It was just wonderful to reminisce on the legend that is Roald Dahl and his books and imagination. I think the best thing about Roald Dahl is that his books are timeless, because they’re funny and filled with great characters and of course yummy treats!
Celebrating 50 whipplescrumptious years of Charlie and the Chocolate Factory, I think I shall eat some chocolate now!
The Charlie and the Chocolate factory event I went to (along with several other Spinebreakers) was one of the things that I had been most looking forward to over the past week, since I received a Golden Ticket, yes a Golden Ticket, (truly one of the coolest invitations that I have ever received in my whole life) in the post. It didn’t disappoint. I arrived slightly out of breath and over twenty minutes early, due to the fact that there was a tube strike so I had left ridiculously early, and then got lost in Charing Cross station. But none of these impediments could detract from the overall excitement of the evening.
The first order of the day was to check out the food that they had provided. Secretly, I had been hoping for themed snacks (if not lickable wallpaper and a chocolate waterfall, at least chocolate in some form) and there were! Bowls upon bowls of jewel like chocolates dotted around the room, filled to the brim with fudges and those green triangles filled with hazelnut and toffees and orange creams and coconut things and caramels and so much more. I’m not ashamed to say I shamelessly pillaged these bowls of joy. Nobody else that I could see was taking advantage of these luscious refreshments, so I decided that taking a fudge (or twenty) couldn’t be that much of a problem. Unfortunately the barman minding these bowls was of a different frame of mind.
I quickly escaped his laser eyes and ran to the relative safety of the other room, where Lucy Mangan and Luke Kelly were to have their ‘conversation’ about Lucy’s new book, and Charlie and all things Roald Dahl and chocolate-y. The decorations here were astounding. They had made giant Whipplescrumptious-Delight bars, lollipops and boiled sweets and the new 50th anniversary copies of Charlie abounded. I got a seat right at the front in the middle, so I had a perfect view of the action, and settled in with my newly acquired snacks (take that, barman!).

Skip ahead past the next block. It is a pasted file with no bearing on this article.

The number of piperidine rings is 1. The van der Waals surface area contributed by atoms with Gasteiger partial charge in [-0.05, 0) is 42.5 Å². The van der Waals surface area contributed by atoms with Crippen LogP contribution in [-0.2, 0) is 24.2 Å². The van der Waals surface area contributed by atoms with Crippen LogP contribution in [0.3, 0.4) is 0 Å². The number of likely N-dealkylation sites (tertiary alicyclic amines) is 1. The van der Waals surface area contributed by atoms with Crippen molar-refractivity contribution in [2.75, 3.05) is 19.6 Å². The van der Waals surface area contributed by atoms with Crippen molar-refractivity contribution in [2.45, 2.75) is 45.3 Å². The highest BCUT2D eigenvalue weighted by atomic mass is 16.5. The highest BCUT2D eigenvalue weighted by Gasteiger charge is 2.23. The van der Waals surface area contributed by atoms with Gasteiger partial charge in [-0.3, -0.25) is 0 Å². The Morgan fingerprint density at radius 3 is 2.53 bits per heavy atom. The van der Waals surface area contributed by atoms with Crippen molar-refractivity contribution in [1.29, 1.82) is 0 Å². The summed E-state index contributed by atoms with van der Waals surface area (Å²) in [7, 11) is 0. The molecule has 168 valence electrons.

The actual conversation was everything I had hoped and more. It was funny and interesting and we heard all sorts of secret tit-bits which made me feel that I was in a very select club that got to hear all sorts of fascinating anecdotes about Gypsy House (the Dahl family house) and the proof copies and cut characters and publishing process and original story of Charlie and the Chocolate Factory which was very exciting. One of my all-time favourite moments was when Luke read out the Oompa-Loompa song for the last of the character’s to be cut, Melinda Merry-Weather I think her name was. It was hilarious and also really cool to hear something that nobody else had ever really heard before.
And I learnt so much about Charlie which I’d never known before, which for a Dahl geek like myself was so awesome. For example, did you know that Oompa-Loompas were originally called Whipplescrumpets? Or that Charlie found a publisher through one of Roald Dahl’s friends at school? Or that in the original story Willie Wonka is married and has children? This was, frankly, one of the most shocking parts of the evening.
Even the Q&A was interesting. Normally I despise and loath Q&As with every fibre of my being, but this one was so much more stimulating than they normally are. Although there was the required amount of pretentious people asking stupid questions, there were some very interesting ones and Luke Kelly even answered my question which almost never happens because I’m almost never picked for audience participation.
So, overall, the Charlie and the Chocolate factory event was really good, even better than I had hoped. The only thing that could have improved it was a barman who didn’t mind parting with his sweets.